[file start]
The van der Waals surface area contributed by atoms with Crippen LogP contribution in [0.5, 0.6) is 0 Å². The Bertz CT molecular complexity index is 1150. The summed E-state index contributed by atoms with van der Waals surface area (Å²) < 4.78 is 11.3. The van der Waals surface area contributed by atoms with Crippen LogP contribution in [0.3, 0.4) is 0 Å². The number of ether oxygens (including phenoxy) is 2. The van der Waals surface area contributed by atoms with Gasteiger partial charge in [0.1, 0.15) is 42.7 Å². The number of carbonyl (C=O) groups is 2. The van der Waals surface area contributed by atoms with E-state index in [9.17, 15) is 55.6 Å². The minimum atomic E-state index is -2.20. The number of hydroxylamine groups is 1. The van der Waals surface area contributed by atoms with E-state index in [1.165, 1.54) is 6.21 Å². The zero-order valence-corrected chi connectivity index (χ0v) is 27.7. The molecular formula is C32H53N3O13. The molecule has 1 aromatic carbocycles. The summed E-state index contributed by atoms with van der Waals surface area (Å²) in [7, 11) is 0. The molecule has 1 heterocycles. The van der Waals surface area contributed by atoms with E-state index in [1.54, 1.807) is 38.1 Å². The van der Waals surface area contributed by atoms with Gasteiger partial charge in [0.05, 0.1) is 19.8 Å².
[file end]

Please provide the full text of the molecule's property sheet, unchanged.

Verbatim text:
The van der Waals surface area contributed by atoms with Crippen LogP contribution in [0.5, 0.6) is 0 Å². The Bertz CT molecular complexity index is 1150. The summed E-state index contributed by atoms with van der Waals surface area (Å²) < 4.78 is 11.3. The van der Waals surface area contributed by atoms with Crippen LogP contribution in [0.3, 0.4) is 0 Å². The number of ether oxygens (including phenoxy) is 2. The van der Waals surface area contributed by atoms with Gasteiger partial charge in [0.1, 0.15) is 42.7 Å². The number of carbonyl (C=O) groups is 2. The van der Waals surface area contributed by atoms with E-state index in [9.17, 15) is 55.6 Å². The minimum atomic E-state index is -2.20. The number of hydroxylamine groups is 1. The van der Waals surface area contributed by atoms with E-state index in [1.165, 1.54) is 6.21 Å². The zero-order valence-corrected chi connectivity index (χ0v) is 27.7. The molecular formula is C32H53N3O13. The molecule has 1 aromatic carbocycles. The summed E-state index contributed by atoms with van der Waals surface area (Å²) in [7, 11) is 0. The molecule has 1 heterocycles. The van der Waals surface area contributed by atoms with E-state index in [1.54, 1.807) is 38.1 Å². The van der Waals surface area contributed by atoms with Gasteiger partial charge in [0.05, 0.1) is 19.8 Å².